Adidas has finally zeroed in a solution to manage the $1.3 billion (or 1.2 billion euros) worth of Yeezy product it has been sitting on since the company split from brand founder Kanye West and ended its Yeezy business in October.
After weighing a variety of options, CEO Bjørn Gulden told investors at the company’s annual meeting last week that Adidas would start selling Yeezy products and donate the proceeds to organizations representing people who “were hurt” by Kanye West’s comments and behaviors,
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Now, Adidas confirmed it will start selling Yeezy products by the end of this month via Adidas’ website and its Confirmed app. According to the company “a significant amount” of the proceeds with be donated to organizations that work to combat discrimination, racism and antisemitism. Adidas confirmed it will be donating to the Anti-Defamation League (ADL) and the Philonise & Keeta Floyd Institute for Social Change with the potential to partner with more groups.
The designs for sale will be those created in 2022 meant to go on sale in 2023 with the possibility for additional releases of other products in the future.
“Selling and donating was the preferred option among all organizations and stakeholders we spoke to,” Gulden said in a statement. “We believe this is the best solution as it respects the created designs and produced shoes, it works for our people, resolves an inventory problem, and will have a positive impact in our communities.”
“At a time when antisemitism has reached historic levels in the U.S. and is rising globally, we appreciate how Adidas turned a negative situation into a very positive outcome,” said ADL CEO Jonathan A. Greenblatt.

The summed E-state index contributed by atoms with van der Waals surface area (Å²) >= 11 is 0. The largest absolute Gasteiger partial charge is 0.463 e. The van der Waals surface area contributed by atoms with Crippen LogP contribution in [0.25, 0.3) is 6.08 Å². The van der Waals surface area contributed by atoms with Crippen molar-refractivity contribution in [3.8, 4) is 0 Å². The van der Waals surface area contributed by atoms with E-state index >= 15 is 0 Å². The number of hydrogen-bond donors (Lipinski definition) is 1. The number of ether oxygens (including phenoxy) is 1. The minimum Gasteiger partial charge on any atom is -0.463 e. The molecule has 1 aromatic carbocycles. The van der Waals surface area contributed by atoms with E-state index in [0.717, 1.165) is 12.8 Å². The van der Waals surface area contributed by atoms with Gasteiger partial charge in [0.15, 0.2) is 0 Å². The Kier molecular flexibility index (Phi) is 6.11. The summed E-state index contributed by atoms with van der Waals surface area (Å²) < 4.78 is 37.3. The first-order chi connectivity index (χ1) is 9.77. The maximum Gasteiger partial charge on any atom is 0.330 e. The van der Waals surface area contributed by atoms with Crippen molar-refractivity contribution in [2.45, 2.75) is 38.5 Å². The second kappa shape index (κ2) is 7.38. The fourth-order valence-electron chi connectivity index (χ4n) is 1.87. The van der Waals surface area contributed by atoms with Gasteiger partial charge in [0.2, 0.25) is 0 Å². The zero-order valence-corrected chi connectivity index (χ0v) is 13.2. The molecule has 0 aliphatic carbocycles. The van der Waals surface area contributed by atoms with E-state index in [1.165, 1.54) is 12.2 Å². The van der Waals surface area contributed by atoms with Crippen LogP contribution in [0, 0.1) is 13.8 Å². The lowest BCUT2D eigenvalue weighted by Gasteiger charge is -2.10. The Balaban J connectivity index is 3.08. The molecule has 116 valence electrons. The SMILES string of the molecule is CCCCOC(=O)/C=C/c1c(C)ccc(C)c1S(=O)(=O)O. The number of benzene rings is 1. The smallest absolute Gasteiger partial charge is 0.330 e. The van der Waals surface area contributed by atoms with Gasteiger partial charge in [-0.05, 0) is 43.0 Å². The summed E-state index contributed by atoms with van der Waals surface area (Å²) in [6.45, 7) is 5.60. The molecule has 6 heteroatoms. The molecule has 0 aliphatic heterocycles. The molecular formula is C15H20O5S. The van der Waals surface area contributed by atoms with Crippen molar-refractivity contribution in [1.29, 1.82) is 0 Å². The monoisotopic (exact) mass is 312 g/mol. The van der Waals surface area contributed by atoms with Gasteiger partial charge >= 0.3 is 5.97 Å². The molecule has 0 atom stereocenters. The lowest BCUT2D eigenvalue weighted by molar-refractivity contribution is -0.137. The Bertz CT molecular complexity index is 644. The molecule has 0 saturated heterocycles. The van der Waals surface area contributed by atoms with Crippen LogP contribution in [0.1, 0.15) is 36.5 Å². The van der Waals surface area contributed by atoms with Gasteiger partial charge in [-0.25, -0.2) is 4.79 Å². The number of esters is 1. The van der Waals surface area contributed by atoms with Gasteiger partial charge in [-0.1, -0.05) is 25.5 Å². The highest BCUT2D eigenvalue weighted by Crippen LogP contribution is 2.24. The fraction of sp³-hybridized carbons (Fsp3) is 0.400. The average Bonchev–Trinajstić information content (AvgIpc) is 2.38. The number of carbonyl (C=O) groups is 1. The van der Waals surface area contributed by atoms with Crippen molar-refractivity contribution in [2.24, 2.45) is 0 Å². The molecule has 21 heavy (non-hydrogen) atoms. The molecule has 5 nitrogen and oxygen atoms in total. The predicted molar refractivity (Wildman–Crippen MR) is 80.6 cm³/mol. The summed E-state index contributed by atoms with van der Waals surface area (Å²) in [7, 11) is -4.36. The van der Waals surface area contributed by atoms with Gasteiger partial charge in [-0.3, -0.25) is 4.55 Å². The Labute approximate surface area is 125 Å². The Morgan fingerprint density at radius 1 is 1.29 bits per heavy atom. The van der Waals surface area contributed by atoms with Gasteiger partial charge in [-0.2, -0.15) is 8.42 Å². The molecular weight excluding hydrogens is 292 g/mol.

Adidas parted with West in last year in light of repeated antisemitic statements. Since then, the company has grappled with debilitating sales losses. In Q4, the German sportswear company’s revenues fell 1% in currency neutral terms to 5.2 billion euros, reflecting a negative impact of around 600 million euro related to the loss of the Yeezy business. And earlier this month, Adidas reported a revenue decline of 1 percent to 5.27 billion euros. Gulden said Adidas’ Q1 sales growth would have been 9 percent if not for the Yeezy problem.
In a call with analysts last quarter, Gulden was candid about the potential options that have come to the table regarding the Yeezy issue. He said selling the products as they are could potentially help lift sales, but would also carry a “reputational risk” for Adidas, which parted with Ye in light of repeated antisemitic statements. (Adidas previously indicated it might rebrand and sell existing Yeezy product to help mitigate losses.)
“That’s one extreme,” Gulden said. “The other side is to say we burn it or we do whatever it takes to destroy it and it disappears, then you have another issue,” he said, explaining how this move would anger people who see destroying the products as a “sustainability issue.” At the time, he also floated the idea of selling them and donating the proceeds to charity or simply donating all the unsold shoes to charity.